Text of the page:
The integration of the waist belt 14 in the harness 2 results in a sufficient degree of resistance to movement of the waist belt 14 in the event of a fall being produced by the leg loops 6 to ensure the disconnection of the transfer belt 20 from the waist belt 14 and the subsequent transfer of the forces to the body harness through the strap 28.
The described safety device provides a positioning system which converts to fulfil an arrest role in the event of an inadvertent fall.
The concept may be utilised in isolation or in combination with other fall arrest systems, and is capable of being employed to complement the effective operation of such systems. This can be compared with the use of conventional combinations of systems which can create complex inter-reactions with undesirable outcomes.
The arrangement of the invention prevents a fall from resulting in undesirable and excessive forces being applied to the positioning strap or to the waist region of the harness, and instead ensures the safe transfer of arrest forces to the anchorage-point on the upper regions of the harness in such a manner as to maintain the body in an appropriate attitude and arrest falls safely.
The embodiment of FIGS. 1 and 2 incorporates a waist belt 14 to which the first transfer strap 20 is releasably attached.
However, in its broadest concept, the safety device of the invention need not include a waist belt as such, the transfer means, in particular the first transfer belt 20, being releasably attached to the harness in the waist region thereof.
As a further alternative, and as shown in FIG. 3, the waist belt 14 may be eliminated, and may be replaced by a rear half-belt 14' to the ends of which the first transfer belt 20 is releasably attached by means of the connections 16, 18. The half-belt 14' may or may not be integrated with the harness 2.
In a non-illustrated embodiment, there are a pair of transfer straps the lower ends of each of which are releasably attached to opposed sides of the waist belt 14 in the manner of the ends of the strap 20, the upper ends of said pair of transfer straps each being securely connected to an associated one of the shoulder straps 4 adjacent the connecting strap 8.
The ends of the positioning strap 22 are secured to the lower ends of the pair of transfer straps so that, on disconnection of said lower ends of the transfer straps from the waist belt in the event of a fall, the positioning strap remains secured by said pair of transfer straps, and the forces on said positioning strap are transferred to the shoulder straps of the body harness by way of said pair of transfer straps.
The apparatus shown in FIG. 4 comprises a two component belt intended to be worn around the waist of a user. It is intended to be so worn in conjunction with a full body harness (not shown) comprising at least shoulder straps interconnected with leg straps; and the shoulder straps will be bridged by a chest strap as is per se well known. Means will be provided for adjusting the lengths of the various straps.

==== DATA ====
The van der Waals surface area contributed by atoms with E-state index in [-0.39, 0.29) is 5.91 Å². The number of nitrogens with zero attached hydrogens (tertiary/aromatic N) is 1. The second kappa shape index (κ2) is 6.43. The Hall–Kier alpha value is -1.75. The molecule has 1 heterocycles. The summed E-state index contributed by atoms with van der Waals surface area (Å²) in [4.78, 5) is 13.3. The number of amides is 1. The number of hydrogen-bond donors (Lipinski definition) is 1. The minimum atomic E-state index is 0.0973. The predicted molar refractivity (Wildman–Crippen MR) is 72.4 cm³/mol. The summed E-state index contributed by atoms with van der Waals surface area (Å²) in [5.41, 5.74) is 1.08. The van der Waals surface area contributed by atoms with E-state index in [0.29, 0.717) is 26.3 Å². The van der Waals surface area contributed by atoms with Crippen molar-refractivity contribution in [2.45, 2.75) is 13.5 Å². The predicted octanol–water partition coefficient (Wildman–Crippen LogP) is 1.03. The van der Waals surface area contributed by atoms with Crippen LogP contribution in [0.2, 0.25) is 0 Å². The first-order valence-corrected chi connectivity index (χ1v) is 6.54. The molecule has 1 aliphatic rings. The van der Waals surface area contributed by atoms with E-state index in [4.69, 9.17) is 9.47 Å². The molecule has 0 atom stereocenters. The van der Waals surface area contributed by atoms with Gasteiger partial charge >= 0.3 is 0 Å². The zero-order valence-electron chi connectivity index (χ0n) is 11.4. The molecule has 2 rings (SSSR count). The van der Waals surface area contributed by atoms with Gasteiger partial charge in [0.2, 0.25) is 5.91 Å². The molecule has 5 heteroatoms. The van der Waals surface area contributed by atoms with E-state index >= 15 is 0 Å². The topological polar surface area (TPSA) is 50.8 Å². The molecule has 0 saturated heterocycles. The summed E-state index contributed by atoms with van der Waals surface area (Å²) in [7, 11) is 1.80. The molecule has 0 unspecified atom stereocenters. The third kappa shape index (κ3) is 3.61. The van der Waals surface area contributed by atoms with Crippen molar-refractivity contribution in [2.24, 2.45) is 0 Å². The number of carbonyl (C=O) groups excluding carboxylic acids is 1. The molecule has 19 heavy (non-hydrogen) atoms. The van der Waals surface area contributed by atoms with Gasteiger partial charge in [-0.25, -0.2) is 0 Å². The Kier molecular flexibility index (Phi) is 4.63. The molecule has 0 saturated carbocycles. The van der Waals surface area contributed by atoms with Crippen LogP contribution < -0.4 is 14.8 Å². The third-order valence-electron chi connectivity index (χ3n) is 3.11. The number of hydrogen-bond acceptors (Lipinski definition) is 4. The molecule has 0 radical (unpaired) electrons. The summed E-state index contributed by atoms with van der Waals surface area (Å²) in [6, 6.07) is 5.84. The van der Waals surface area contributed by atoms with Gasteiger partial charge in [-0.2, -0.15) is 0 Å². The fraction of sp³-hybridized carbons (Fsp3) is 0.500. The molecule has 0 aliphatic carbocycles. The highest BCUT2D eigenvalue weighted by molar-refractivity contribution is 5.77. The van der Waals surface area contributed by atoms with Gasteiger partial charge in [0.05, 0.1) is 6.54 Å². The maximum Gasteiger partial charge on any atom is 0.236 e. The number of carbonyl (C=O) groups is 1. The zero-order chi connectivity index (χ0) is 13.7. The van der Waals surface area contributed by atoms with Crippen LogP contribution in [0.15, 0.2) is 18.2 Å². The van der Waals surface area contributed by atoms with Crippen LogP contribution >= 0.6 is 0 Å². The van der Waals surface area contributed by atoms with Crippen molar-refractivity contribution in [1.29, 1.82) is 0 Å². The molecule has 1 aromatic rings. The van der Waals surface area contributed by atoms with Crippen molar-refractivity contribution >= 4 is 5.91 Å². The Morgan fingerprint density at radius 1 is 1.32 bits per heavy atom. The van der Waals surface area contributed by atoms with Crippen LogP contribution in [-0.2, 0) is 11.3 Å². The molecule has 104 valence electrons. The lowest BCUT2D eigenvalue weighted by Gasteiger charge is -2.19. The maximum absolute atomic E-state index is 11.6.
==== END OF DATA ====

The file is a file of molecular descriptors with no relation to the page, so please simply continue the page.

This belt as shown comprises a front component 126A and a rear component 126B; the components 126A and 126B may incorporate means (not shown) whereby the girth of the belt can be altered.
The rear component 126B includes webbing bands 121 interrupted by a pair of clasps 122 which are each of conventional per se known type. For example and as shown each clasp 122 may comprise a pair of rings which can be interlocked by inserting one ring through the other; unclasping being effected by reversing this process. Any analogous fastening device such as a buckle may be employed as a clasp. Although there are preferably two clasps, one of the clasps may be omitted.
The front belt component 126A comprises a single band of webbing 115 terminating at each end in a length 116 which is stitched by threads 117 to a corresponding webbing length 118 of the belt rear component 126B. The threads 117 are arranged and adapted to rupture when the belt is subjected to a force which exceeds a predetermined limiting force say 2.5 kN and when the threads rupture the lengths 116 and 118 move apart so that the belt front component 126A can move freely away from the belt rear component 126B.
The belt front component 126A mounts a pair of strap attachment rings 136. A pole strap 137 has end hooks 138 which can be engaged with the rings 136. In use, the rings 136 will be located one adjacent each hip of the user and the strap 137 connected to the rings will pass around a pole or the like in order to assist positioning of the user while he is working on the pole.
The belt front component 126A also mounts a load transfer link 140 which includes a connecting hook 141 by which the transfer link 140 say be secured to an upper region of a full body harness (not shown in this drawing). For example the hook 141 may be secured to a chest strap which bridges the shoulder straps of a full body harness at the location of the chest of the user. Integrally incorporated in the transfer link 140 is a longitudinally extensible shock absorbing device 145 which is of any convenient known type. For example the device 145 may be of the kind comprising folded webbing the folds being secured by stitched threads, these threads breaking as the webbing unfolds, or may comprise two strips of webbing which are interwoven by threads which rupture when subjected to excessive force. Devices of these types are well known in the art.